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13 January 2018, 12:55 | Sherry Padilla
Japanese Foreign Minister Taro Kono answers a question at the end of a meeting in Ankara Thomson Reuters
It comes as two reporters for Reuters news agency face trial for receiving secret documents reportedly related to the massacre.
"Villagers and members of the security forces have confessed that they committed murder", the military said in a statement on Wednesday.
After two attacks in last two years each by the Arakan Rohingya Salvation Army, whom government declared as "terrorist organization", the Tatmadaw conducted clearance operations in the northern Rakhine, which drew criticism from overseas, accusing Myanmar's security forces of committed human rights abuses.
The captives should have been handed over to police, the army statement said, but with militants mounting continuous attacks and destroying two military vehicles, "there were no conditions to transfer the 10 Bengali terrorists to the police station and so it was made a decision to kill them".
The military claimed they had rushed to Inn Din to protect frightened Buddhist villagers and had been attacked by "200 Bengalis" with sticks and swords, 10 of whom were arrested and accused of having links to terrorists.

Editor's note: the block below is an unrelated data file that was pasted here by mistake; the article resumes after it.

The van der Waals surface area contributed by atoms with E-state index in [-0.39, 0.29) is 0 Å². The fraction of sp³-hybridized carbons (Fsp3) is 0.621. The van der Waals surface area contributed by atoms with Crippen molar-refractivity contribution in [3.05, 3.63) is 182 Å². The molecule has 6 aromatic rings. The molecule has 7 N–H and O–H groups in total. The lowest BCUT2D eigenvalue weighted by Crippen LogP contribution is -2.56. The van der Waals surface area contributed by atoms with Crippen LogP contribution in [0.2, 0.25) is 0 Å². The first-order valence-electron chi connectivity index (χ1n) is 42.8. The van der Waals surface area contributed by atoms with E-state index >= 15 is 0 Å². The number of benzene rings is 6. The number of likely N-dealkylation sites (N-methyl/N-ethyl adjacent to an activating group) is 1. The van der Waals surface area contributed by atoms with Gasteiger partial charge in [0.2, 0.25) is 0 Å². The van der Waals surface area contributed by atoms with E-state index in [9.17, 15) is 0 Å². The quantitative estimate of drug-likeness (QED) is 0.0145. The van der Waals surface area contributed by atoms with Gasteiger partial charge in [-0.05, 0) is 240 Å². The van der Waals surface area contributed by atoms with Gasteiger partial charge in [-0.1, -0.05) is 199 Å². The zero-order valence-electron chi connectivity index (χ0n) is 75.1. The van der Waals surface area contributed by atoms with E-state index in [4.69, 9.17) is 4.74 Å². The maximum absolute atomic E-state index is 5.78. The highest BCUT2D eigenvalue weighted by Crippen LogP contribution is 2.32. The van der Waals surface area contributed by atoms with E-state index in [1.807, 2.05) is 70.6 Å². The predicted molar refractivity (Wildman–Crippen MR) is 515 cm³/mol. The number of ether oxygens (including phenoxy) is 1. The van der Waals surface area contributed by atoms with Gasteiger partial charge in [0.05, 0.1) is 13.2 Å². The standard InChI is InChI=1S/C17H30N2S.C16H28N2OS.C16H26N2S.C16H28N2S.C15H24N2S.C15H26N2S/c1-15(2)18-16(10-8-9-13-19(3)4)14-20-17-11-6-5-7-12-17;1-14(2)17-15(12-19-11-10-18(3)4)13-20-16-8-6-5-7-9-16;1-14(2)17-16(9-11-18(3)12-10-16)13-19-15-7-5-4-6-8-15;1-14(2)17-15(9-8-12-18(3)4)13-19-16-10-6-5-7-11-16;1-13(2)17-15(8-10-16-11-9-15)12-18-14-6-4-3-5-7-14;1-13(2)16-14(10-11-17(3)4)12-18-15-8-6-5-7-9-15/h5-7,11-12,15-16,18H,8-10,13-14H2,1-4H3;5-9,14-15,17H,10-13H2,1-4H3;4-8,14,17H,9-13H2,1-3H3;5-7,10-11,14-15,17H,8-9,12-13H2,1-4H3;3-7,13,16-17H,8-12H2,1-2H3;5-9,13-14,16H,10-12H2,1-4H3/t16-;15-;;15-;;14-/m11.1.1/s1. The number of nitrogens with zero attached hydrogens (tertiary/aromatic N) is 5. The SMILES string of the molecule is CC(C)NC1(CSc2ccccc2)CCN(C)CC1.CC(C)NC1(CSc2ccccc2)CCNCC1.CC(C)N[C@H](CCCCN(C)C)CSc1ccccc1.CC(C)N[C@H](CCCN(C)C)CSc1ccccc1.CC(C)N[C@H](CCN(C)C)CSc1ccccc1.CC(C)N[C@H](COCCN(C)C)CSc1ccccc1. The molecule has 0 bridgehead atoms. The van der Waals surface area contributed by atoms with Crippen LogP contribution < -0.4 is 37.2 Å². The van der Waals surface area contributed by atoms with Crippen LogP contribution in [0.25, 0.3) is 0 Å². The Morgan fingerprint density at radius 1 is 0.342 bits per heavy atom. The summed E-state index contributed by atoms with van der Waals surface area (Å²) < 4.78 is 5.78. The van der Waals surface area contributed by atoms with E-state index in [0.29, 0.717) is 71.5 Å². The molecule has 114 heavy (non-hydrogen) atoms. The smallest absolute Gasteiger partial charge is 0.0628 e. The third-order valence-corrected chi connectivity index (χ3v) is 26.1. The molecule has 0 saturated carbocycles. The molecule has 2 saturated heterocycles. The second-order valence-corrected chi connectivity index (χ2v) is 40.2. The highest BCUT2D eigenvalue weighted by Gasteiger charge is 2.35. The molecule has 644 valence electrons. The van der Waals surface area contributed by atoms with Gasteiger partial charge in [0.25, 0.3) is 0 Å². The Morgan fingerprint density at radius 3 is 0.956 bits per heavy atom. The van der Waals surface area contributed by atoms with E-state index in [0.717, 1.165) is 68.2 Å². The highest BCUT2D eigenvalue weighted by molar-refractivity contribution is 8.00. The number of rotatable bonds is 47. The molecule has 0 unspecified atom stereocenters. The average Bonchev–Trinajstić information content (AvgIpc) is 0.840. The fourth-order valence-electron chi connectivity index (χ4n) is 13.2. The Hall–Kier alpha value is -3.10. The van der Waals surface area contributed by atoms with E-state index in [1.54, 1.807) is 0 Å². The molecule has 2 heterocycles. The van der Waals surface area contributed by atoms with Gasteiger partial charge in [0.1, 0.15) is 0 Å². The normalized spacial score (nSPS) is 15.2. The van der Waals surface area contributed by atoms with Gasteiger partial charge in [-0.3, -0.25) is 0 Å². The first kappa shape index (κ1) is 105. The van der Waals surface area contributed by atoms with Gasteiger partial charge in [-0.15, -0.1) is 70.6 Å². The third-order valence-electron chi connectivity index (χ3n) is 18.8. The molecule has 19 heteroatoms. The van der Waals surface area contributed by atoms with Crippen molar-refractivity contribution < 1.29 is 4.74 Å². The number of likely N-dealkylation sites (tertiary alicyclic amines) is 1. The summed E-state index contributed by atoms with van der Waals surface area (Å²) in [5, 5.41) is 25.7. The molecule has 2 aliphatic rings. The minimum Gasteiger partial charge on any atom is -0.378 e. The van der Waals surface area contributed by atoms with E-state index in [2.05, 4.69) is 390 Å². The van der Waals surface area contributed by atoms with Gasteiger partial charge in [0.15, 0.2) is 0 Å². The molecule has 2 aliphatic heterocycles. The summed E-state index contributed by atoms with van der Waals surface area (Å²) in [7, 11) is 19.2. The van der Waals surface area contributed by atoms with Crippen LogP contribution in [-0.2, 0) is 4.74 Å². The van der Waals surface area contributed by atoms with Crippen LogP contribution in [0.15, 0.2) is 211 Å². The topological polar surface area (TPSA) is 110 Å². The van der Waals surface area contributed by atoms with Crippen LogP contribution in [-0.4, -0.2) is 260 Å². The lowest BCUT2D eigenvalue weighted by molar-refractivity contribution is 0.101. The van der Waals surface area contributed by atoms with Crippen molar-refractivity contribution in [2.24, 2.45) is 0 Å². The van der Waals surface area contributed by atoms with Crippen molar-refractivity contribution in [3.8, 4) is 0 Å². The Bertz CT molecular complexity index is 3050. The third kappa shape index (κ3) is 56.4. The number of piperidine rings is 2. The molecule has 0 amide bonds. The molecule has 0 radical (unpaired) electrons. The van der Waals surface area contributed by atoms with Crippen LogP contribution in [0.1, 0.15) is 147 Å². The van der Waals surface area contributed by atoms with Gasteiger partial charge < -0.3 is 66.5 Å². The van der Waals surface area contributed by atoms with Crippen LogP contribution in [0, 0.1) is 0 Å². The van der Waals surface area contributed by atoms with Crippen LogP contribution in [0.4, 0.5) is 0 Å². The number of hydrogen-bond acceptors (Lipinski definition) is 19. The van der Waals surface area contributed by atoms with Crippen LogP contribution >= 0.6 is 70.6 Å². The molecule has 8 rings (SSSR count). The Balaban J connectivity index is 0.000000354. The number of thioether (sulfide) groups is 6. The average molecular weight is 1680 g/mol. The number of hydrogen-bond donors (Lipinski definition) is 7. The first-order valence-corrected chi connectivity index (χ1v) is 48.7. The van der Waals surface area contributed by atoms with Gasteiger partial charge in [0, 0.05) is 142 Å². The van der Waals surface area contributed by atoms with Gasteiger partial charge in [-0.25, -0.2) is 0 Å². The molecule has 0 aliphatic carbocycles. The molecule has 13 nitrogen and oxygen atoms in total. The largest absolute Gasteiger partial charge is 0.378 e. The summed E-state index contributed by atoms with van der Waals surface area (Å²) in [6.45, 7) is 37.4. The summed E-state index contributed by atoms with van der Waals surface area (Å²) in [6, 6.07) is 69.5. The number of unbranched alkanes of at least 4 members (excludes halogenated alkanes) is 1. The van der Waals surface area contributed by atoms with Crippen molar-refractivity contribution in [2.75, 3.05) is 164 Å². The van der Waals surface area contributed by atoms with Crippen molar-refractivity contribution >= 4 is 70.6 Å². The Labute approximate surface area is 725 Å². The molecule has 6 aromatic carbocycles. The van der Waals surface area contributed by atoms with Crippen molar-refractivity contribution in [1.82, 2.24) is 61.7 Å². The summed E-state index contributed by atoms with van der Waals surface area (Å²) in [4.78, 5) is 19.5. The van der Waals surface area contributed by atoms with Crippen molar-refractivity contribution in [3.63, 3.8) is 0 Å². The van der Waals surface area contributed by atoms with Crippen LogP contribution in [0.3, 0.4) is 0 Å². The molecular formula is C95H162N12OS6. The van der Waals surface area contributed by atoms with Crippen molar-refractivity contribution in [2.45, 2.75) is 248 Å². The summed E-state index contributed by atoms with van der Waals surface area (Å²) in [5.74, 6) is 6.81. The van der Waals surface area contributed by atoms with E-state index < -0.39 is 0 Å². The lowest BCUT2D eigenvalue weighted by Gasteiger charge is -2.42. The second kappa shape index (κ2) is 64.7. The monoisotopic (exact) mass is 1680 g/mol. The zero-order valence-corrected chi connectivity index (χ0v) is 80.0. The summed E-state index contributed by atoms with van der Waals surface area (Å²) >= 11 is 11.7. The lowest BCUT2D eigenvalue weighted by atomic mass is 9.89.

The military said in a statement on the commander in chief's Facebook page that the attackers were from the Arakan Rohingya Salvation Army, the militant group blamed for attacks on police posts in August that prompted the crackdown that left thousands of Rohingya dead and more than 650,000 displaced.
The military said legal action would be taken against members of the security forces who violated their rules of engagement in killing the 10 suspected insurgents, and against ethnic Rakhine Buddhist villagers who were also involved.
Until now, however, security forces have denied any accusations of guilt.
The village of Inn Din previously featured in a chilling report by Amnesty International, which contains eyewitness accounts from seven villagers who described how vigilantes and the military looted and burned homes and shot people as they fled. "This incident happened because ethnic Buddhist villagers were threatened and provoked by the terrorists".
"This grisly admission is a sharp departure from the army's policy of blanket denial of any wrongdoing", said James Gomez, Amnesty's regional director for Southeast Asia and the Pacific, following the military's announcement.
Myanmar terms Rohingya Muslims as Bengalis and does not recognise them as one of its ethnic groups.
Myanmar's military released a report in November saying an internal investigation had absolved its forces of wrongdoing including allegations of rape and killings.
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